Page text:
The fourth question raised in Mr. Dinsmore's letter concerns the application of Neb. Rev. Stat. § 74-1415.04 (1992 Cum. Supp.) to this project. Neb. Rev. Stat. § 74-1415.04 states as follows:

No investment in any acquiring or operating entity shall be approved unless the council's investment is secured by a first lien on real and personal property the value of which is at least one hundred twenty percent of the amount of the investment.

Mr. Dinsmore argues that Nebraska Central cannot satisfy this requirement because it only leases the railroad line from the Union Pacific Railroad Company. You have attached with your opinion request a letter from the UP pledging as collateral for this loan to Nebraska Central, the track structure located between mileposts 47.7 and 42.5, which the UP calculates is equal to the net liquidation value of the rail and other track materials in the amount of 120~ of the funds to be loaned. We feel that it is essential that you verify that the value of the property proposed to serve as security actually exceeds 120~ of the value of the investment as required by Neb. Rev. Stat. § 74-1415.05. We believe the question presented by these facts is whether § 74-1415.04 requires that the Council secure a first lien on both real and personal property before it can finance a project.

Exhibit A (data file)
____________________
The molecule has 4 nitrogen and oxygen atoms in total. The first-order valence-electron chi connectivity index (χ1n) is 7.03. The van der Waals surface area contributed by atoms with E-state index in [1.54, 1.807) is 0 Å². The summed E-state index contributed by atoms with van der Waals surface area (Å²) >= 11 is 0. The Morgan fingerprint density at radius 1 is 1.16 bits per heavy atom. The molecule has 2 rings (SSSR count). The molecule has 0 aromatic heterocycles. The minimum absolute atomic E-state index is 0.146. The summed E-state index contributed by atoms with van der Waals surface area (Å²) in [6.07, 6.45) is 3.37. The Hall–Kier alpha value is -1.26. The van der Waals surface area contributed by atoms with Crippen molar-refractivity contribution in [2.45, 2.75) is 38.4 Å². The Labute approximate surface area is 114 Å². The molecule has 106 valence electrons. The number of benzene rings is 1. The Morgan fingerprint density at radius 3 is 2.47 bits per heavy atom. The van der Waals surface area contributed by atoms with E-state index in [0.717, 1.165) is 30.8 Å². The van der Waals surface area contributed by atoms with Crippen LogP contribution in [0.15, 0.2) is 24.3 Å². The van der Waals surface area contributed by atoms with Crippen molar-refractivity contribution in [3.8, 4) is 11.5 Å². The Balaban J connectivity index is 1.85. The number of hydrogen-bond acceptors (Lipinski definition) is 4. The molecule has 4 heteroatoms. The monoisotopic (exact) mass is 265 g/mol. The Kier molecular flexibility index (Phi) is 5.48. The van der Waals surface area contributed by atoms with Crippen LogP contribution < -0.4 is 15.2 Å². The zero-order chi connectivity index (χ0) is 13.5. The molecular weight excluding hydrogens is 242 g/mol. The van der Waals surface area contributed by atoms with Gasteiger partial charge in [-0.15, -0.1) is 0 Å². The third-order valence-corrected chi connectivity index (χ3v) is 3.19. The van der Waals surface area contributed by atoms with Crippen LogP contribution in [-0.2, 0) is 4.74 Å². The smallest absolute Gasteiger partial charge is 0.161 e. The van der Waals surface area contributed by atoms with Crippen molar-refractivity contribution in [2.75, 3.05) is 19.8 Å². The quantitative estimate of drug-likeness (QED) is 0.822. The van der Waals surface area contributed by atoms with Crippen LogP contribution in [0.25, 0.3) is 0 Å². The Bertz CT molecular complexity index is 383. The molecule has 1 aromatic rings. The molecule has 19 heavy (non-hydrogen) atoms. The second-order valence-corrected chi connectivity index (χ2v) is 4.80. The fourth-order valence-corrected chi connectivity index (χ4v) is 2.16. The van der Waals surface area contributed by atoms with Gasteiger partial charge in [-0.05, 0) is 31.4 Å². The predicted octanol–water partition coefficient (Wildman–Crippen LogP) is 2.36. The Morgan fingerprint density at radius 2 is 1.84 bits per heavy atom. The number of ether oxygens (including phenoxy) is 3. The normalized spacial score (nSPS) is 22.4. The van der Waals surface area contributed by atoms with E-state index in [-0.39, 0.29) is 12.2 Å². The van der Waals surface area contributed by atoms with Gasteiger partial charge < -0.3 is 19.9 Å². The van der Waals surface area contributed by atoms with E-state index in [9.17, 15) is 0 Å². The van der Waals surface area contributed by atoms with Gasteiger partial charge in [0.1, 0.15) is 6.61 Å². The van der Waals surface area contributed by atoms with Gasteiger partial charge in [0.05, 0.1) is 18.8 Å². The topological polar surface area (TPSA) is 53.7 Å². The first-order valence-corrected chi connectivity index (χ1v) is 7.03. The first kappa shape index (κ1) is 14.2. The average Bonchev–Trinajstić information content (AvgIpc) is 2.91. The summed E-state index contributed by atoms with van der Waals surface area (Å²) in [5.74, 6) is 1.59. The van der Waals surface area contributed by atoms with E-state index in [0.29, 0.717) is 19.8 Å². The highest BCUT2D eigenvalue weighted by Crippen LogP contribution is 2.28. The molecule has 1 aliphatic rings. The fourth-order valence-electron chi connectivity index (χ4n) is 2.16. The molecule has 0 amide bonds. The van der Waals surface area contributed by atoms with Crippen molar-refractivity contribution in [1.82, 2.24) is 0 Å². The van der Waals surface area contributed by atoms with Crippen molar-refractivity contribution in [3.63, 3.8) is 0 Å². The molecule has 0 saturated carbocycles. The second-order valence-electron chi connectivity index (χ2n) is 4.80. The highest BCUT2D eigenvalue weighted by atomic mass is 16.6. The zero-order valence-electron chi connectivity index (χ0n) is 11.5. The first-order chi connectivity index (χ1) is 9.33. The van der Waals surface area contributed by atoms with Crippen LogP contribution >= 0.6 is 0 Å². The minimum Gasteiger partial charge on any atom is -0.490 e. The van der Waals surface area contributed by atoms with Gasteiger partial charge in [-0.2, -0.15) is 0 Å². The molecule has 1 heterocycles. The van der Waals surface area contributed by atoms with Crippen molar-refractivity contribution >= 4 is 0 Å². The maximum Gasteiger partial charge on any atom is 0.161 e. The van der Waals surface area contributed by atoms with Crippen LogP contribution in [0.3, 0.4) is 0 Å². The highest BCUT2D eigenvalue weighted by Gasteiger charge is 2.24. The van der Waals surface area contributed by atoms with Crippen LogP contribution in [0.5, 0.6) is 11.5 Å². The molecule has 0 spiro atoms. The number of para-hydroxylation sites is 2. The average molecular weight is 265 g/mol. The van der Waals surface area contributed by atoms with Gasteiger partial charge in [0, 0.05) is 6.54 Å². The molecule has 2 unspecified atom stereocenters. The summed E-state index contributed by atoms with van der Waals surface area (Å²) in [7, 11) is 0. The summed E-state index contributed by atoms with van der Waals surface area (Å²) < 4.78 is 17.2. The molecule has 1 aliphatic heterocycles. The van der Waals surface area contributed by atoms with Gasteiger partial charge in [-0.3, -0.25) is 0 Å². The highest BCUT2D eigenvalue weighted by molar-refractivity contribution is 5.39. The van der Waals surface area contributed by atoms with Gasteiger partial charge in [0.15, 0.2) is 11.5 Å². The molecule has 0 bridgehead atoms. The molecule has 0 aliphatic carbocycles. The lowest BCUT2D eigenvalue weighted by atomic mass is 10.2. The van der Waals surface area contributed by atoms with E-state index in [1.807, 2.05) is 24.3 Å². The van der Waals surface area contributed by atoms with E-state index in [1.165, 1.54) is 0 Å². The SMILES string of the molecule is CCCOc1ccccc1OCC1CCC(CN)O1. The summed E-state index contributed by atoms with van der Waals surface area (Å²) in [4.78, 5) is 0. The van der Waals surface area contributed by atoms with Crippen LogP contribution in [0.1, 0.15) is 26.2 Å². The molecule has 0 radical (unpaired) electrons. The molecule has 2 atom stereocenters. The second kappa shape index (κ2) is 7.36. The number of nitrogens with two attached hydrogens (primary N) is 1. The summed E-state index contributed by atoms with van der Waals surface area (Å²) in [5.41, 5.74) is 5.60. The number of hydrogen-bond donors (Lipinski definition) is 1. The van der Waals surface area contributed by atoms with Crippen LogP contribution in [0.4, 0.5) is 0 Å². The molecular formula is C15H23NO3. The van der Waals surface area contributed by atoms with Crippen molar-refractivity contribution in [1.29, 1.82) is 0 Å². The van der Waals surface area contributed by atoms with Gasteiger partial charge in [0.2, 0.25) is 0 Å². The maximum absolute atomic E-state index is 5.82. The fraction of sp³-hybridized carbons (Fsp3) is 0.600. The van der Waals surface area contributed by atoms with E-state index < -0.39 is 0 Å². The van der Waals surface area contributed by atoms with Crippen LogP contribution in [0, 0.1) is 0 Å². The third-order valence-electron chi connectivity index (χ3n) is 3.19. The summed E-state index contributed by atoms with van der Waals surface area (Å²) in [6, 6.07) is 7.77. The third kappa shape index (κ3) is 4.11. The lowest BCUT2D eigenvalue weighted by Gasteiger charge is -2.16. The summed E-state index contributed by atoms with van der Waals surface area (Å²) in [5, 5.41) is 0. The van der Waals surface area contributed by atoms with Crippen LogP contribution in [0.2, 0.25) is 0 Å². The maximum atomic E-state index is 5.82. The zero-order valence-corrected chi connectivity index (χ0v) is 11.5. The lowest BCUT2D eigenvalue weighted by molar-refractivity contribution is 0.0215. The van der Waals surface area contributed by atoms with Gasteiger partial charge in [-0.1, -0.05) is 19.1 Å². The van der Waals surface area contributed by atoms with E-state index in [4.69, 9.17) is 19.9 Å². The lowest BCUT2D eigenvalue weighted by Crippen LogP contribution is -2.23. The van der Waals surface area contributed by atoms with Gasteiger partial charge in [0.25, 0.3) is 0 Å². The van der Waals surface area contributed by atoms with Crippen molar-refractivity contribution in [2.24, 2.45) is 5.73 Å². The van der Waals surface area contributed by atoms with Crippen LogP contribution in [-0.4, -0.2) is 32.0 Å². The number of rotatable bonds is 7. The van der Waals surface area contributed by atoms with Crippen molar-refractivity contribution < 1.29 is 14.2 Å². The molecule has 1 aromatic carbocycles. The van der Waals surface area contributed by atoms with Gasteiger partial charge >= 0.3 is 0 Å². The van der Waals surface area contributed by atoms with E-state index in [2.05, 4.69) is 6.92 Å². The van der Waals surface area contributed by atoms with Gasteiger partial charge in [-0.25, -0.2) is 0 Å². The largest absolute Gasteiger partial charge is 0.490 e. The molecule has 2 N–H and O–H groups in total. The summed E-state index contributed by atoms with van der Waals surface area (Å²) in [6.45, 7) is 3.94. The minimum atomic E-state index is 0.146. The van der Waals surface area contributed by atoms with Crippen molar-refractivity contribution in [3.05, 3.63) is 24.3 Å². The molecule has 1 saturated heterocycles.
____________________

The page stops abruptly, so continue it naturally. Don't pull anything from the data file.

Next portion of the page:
This question may be premature because it is our understanding that the project has been approved, but no contracts have been signed. Even if § 74-1415.04 requires a first lien on both real and personal property, the project can still be approved if the UP agrees to a first lien against both the real and personal property on the line.

The Nebraska Supreme Court has set out the rules of statutory interpretation as follows:

In the absence of anything indicating to the contrary, statutory language is to be given its plain and ordinary meaning. When the words of a statute are plain, direct, and unambiguous, no interpretation is necessary or will be indulged to ascertain their meaning. State v. Brohimer, 238 Neb. 45, 468 N.W.2d 623 (1991).